Design regulations for new builds and subdivisions now included the requirement and/or option to;

  • Allow a property to manage its own stormwater as much as much possibly practical by means of retention tanks, detention tanks (regulated overflow allowing the public system to keep up when there is a high demand) and soak holes.

In section, we will be focusing on the different types of soak holes and how they can help property owners manage rain water from roofs and surfaces successfully. 

Three Different Types of Soak Holes in Auckland

Residential Soak holes

In the early days many areas around Auckland did not have a public storm water system to connect onto. If you had a public connection, you were considered very lucky! Year later in 2020, some areas still don’t offer public a infrastructure. Many homes, especially those built in the 60’s and 70’s continue to manage their roof and surface water within the boundary. This is typically done by means of an onsite ‘Soakhole”.

As drainlayers when we ask for a LIM to identify what

Onehunga Soakholes

Its all about ground percolation and enabling a site or home to manage its own roof and/or surface water within the site itself. What better way is there than allowing nature to do its own thing?   The concept of the Onehunga soakhole does exactly that. (Speak to Drainage NZ about Soakhole drilling, engineering and design.

A GEOTECH drilling rig is arrange to drill down into the volcanic bedrock where a pipe riser is inserted to enable water to overflow as far down as applicable design stipulates. At that point, water will disburse naturally underground. Geotechnical drilling services are available)

As you can see in the design below, the soakhole does have a safety mechanism in case the drilled bedrock hole blocks or should the incoming water exceed the soakhole capacity. This is the overflow point shown as the entry head.

At this point water may overflow into the public system or external soakage trench as shown below.

Trench Field Soakholes

When rock is not available the GEOtechnical engineer may explore the option to discharge stormwater into a scoria layer underground if the site is suitable. The principal is simple. If found scoria layers can act as a disbursement field by allowing water to travel downstream across a whole suburb below the ground, naturally finding a route to the ocean. Because percolation is limited.

Design Notes may Include:

ADDITIONAL SOAKAGE PIT NOTES:

  1. THE CONTRACTOR SHALL TAKE NOTE OF HOLD POINTS ON THE DRAWINGS AND FOLLOW INSTRUCTIONS AS NOTED AND ARRANGE FOR THE APPROPRIATE ENGINEERING REPRESENTATIVE TO BE PRESENT WHERE APPLICABLE AND/OR PASS ON TESTING INFORMATION AS REQUIRED PRIOR TO PROCEEDING WITH FURTHER WORKS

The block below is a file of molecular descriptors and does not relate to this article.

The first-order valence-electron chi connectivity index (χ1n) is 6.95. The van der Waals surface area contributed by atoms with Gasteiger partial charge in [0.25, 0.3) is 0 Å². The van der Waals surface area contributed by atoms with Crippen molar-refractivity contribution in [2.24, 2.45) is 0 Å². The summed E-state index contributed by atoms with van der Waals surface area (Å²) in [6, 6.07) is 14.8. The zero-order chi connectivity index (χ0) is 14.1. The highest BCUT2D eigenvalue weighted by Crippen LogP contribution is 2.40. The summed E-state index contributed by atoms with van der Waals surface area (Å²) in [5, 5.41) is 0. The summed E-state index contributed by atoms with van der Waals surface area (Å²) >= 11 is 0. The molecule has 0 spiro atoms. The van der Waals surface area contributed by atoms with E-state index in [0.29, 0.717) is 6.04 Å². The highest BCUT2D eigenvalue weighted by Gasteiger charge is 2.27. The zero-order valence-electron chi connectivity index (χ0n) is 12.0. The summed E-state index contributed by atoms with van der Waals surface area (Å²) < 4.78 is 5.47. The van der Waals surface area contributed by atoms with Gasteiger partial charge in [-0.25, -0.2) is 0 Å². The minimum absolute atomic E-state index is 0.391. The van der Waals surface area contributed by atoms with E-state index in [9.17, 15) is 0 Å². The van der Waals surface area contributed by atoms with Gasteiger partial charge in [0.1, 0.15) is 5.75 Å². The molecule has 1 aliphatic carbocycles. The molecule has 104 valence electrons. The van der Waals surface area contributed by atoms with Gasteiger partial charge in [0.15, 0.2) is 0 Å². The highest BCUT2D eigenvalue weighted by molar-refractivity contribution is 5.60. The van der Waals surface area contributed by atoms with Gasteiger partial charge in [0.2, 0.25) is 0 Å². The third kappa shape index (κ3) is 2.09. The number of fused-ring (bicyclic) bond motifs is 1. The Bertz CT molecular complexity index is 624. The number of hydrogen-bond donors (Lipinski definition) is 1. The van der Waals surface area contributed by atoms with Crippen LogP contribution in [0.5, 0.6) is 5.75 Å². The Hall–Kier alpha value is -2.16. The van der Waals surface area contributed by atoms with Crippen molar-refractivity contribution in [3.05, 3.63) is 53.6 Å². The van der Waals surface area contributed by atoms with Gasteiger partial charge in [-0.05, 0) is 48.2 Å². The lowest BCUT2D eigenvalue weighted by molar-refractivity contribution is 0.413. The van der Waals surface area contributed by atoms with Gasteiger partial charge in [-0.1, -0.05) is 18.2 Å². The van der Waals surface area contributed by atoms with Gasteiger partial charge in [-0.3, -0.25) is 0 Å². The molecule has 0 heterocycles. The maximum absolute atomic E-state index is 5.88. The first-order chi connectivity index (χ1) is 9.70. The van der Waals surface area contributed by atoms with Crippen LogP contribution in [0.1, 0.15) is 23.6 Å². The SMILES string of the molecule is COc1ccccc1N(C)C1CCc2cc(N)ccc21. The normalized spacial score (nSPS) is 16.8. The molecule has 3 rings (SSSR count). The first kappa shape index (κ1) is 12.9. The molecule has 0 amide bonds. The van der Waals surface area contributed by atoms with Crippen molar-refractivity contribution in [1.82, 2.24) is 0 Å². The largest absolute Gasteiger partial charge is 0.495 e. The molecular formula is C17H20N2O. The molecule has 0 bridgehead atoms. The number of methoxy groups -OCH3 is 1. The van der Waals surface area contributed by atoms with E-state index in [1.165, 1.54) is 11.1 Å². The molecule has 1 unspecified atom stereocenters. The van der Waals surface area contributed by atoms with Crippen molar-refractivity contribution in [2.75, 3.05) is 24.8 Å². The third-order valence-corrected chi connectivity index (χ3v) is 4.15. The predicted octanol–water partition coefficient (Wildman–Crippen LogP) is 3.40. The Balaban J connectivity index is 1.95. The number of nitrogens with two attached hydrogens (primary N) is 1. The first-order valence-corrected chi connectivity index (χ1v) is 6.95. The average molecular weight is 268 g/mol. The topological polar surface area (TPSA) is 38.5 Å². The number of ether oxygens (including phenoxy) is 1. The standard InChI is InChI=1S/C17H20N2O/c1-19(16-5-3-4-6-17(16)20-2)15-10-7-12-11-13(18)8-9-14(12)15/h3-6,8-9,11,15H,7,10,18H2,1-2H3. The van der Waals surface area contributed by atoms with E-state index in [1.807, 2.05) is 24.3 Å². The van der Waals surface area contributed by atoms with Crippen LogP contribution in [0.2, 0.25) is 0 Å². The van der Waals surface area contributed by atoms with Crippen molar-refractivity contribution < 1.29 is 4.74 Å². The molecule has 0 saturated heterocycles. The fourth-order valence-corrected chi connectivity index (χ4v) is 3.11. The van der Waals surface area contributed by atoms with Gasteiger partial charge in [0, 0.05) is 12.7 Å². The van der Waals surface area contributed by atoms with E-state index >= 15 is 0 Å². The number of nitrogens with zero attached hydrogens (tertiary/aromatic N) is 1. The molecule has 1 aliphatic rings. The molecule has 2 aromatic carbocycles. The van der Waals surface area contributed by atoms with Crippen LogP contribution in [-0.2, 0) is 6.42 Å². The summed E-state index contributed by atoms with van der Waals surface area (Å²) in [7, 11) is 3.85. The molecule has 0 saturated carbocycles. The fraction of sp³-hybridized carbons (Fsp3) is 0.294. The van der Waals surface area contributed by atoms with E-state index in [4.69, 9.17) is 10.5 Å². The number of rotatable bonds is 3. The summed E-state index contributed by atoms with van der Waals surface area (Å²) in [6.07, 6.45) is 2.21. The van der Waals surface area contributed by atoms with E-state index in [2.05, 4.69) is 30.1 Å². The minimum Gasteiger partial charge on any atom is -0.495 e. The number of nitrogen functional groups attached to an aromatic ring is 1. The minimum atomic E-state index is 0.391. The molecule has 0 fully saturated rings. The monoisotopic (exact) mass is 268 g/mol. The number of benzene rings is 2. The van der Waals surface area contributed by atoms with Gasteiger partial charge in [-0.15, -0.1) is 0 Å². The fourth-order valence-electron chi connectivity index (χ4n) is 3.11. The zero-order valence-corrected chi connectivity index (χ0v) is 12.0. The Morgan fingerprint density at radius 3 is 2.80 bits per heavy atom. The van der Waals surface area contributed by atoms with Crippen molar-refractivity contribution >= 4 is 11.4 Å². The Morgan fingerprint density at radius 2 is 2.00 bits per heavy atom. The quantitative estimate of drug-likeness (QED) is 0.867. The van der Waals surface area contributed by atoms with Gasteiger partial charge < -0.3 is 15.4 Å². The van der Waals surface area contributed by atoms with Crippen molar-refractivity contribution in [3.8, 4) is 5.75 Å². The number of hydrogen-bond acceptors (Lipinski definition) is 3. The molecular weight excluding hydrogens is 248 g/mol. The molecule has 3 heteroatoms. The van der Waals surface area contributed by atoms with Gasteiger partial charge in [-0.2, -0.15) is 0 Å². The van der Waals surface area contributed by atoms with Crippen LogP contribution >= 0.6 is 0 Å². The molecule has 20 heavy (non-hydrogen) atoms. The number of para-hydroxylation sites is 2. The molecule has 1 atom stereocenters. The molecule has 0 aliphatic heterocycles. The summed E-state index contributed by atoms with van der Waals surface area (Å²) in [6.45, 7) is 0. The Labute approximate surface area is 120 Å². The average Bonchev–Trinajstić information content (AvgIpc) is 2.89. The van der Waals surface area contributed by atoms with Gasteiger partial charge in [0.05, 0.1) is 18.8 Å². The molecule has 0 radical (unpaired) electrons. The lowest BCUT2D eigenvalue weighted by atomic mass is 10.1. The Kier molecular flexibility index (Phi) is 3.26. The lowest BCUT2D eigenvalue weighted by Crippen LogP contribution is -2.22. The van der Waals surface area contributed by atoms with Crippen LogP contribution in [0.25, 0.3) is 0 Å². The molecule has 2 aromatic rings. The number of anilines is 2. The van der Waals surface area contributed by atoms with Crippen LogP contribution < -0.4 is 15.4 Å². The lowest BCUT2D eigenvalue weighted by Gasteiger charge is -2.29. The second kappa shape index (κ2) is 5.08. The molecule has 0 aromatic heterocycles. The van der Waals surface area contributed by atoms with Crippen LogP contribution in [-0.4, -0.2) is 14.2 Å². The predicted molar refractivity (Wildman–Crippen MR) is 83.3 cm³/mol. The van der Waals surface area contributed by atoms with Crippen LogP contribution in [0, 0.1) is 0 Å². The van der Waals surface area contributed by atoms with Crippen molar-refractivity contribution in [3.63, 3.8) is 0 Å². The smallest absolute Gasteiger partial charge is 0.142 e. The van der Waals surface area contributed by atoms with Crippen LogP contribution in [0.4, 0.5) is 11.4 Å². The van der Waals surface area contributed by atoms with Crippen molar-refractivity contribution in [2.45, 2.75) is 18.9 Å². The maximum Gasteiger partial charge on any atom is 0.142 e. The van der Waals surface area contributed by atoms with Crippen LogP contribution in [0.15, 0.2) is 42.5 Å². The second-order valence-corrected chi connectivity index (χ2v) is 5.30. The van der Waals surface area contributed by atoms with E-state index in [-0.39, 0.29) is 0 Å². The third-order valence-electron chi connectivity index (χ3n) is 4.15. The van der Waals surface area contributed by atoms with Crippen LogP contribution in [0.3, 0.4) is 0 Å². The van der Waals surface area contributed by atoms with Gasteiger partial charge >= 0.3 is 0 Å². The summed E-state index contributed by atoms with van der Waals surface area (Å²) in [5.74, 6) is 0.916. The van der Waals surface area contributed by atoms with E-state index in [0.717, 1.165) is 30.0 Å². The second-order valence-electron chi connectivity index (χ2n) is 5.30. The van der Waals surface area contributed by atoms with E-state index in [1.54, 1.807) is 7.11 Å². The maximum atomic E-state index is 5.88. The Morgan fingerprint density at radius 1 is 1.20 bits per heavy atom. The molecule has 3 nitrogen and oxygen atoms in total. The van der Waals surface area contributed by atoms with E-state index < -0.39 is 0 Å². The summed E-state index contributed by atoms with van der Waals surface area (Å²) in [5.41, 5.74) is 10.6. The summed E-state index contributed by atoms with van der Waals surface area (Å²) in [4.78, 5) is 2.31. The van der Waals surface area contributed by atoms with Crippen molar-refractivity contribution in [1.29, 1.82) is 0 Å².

1. HOLD POINT – THE CONTRACTOR SHALL CARRY OUT SOAKAGE TESTING IN ACCORDANCE WITH THE AUCKLAND SOAKAGE DESIGN MANUAL AT THE PROPOSED SOAKAGE PIT LOCATION WITH THE ENGINEER IN ATTENDANCE. FINAL SOAKAGE PIT DEPTH AND DIMENSIONS TO BE CONFIRMED BY THE ENGINEER PRIOR TO SOAKAGE PIT CONSTRUCTION.
  1. HOLD POINT – THE BASE OF THE SOAKAGE PIT SHALL BE INSPECTED BY THE GEOTECHNICAL ENGINEER FOR APPROVAL, THE BASE SHALL BE 500mm INTO THE BASE OF THE INSITU FREE DRAINING GRAVEL / SCORIA LAYER. DEPTHS SHOWN INDICATIVE BASED ON GEOTECHNICAL INVESTIGATION.
  1. INLET CONNECTIONS INTO MANHOLES TO COMPLY WITH COUNCIL STANDARDS
  2. CONCRETE DRIVEWAY SLAB TO EXTEND A MINIMUM OF 500mm OVER THE ROCKFILL FOOTPRINT ON ALL SIDES
  1. GEOTEXTILE TO BE BIDIM A29 OR APPROVED EQUIVALENT AND SHALL EXTEND DOWN TO GRAVEL / SCORIA LAYER ON ALL SIDES, BRING GEOTEXTILE 500mm UP SIDE OF MANHOLE RISER AND TIE OFF WITH DENSO TAPE. (HOLD POINT – INSPECTION PRIOR TO BACKFILL)

For more detailed information about soakholes and soakhole regulation, please download the following guide called Auckland Soakhole Design Manual.

The purpose of this Manual is to provide guidance in the design of stormwater soakage devices for residential and commercial properties in soakage areas of Auckland  City.    Soakage  areas  have  limited  stormwater  reticulation,  and  are  primarily located in parts of Ellerslie, Penrose, Onehunga, Mt Eden, Epsom, Mt Roskill  and  Mt  Albert.    Public  soakage  devices  are  provided  for  runoff  from  roadways  in  these  areas,  but  individual  property  owners  must  construct  and  maintain  their  own  soakage  devices  for  runoff  from  private  properties.    The  soakage  devices  allow  stormwater  to  percolate  into  the  ground,  and  generally  consist of either boreholes into fractured rock or large holes filled with scoria.  

Can I make my own Soakhole?

The building code does allow a certain extent of “Garden Drainage” without involving a specialist, designer or even a registered drainlayer. We highly recommend you familiarise yourself with the rules before you attempt a DIY. Getting wrong could cause severe your or others property.

The quick answer to the question above is no. Soakhole need to be designed based on a series of things, including:

  1. Location (certain criteria needs to be met)
  2. Incoming water capacity
  3. Geotech conditions
  4. Size and depth
  5. Environmental effects.

The law is a more flexible around existing soakholes that need repair or redrilling. A repair may bypass all the consent and engineering requirements.

If you need your soakhole repaired, moved or removed please speak to our drainage engineers that will be able to help you find a solution that suits your budget and site. 

 

Not only should clients be aware of what the engineering notes are but so should the contractor to ensure a realistic scope is covered which will allow the client to budget the project accordingly.

Some notes may include:

  1. THE CONTRACTOR SHALL LOCATE ALL EXISTING SERVICES WITHIN THE VICINITY OF THE PROJECT SCOPE OF WORKS AREA PRIOR TO THE COMMENCEMENT OF CONSTRUCTION AND CONFIRM EXISTING LEVELS AND ALIGNMENTS.
  2. THESE NOTES SHALL BE READ IN CONJUNCTION WITH THE NOTES ON DRAWING C001.